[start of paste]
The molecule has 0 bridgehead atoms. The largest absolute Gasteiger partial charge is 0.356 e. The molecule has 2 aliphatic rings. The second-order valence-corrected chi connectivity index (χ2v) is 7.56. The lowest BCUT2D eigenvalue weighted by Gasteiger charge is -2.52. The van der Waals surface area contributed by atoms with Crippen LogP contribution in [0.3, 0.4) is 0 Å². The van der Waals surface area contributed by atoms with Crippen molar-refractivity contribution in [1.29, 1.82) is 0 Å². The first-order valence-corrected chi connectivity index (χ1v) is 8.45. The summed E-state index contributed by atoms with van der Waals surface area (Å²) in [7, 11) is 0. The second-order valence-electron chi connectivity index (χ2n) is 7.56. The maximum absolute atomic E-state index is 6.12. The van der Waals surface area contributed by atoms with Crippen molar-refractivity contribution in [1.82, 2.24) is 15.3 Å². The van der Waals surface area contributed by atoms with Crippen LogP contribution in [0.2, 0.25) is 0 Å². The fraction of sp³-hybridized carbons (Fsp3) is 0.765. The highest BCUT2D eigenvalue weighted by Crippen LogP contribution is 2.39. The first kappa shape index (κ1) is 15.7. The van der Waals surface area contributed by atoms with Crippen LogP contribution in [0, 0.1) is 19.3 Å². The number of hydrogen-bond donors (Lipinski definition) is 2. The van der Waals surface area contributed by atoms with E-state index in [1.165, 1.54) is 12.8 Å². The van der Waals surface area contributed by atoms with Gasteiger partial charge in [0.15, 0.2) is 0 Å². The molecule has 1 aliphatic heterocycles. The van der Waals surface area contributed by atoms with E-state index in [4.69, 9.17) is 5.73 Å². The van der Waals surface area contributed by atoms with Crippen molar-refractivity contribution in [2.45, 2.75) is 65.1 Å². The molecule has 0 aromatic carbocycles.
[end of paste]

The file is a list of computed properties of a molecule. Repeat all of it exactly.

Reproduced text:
The molecule has 0 bridgehead atoms. The largest absolute Gasteiger partial charge is 0.356 e. The molecule has 2 aliphatic rings. The second-order valence-corrected chi connectivity index (χ2v) is 7.56. The lowest BCUT2D eigenvalue weighted by Gasteiger charge is -2.52. The van der Waals surface area contributed by atoms with Crippen LogP contribution in [0.3, 0.4) is 0 Å². The van der Waals surface area contributed by atoms with Crippen molar-refractivity contribution in [1.29, 1.82) is 0 Å². The first-order valence-corrected chi connectivity index (χ1v) is 8.45. The summed E-state index contributed by atoms with van der Waals surface area (Å²) in [7, 11) is 0. The second-order valence-electron chi connectivity index (χ2n) is 7.56. The maximum absolute atomic E-state index is 6.12. The van der Waals surface area contributed by atoms with Crippen molar-refractivity contribution in [1.82, 2.24) is 15.3 Å². The van der Waals surface area contributed by atoms with Crippen LogP contribution in [0.2, 0.25) is 0 Å². The fraction of sp³-hybridized carbons (Fsp3) is 0.765. The highest BCUT2D eigenvalue weighted by Crippen LogP contribution is 2.39. The first kappa shape index (κ1) is 15.7. The van der Waals surface area contributed by atoms with Crippen LogP contribution in [0, 0.1) is 19.3 Å². The number of hydrogen-bond donors (Lipinski definition) is 2. The van der Waals surface area contributed by atoms with E-state index in [1.165, 1.54) is 12.8 Å². The van der Waals surface area contributed by atoms with Gasteiger partial charge in [0.15, 0.2) is 0 Å². The molecule has 1 aliphatic heterocycles. The van der Waals surface area contributed by atoms with E-state index in [4.69, 9.17) is 5.73 Å². The van der Waals surface area contributed by atoms with Crippen molar-refractivity contribution in [2.45, 2.75) is 65.1 Å². The molecule has 0 aromatic carbocycles.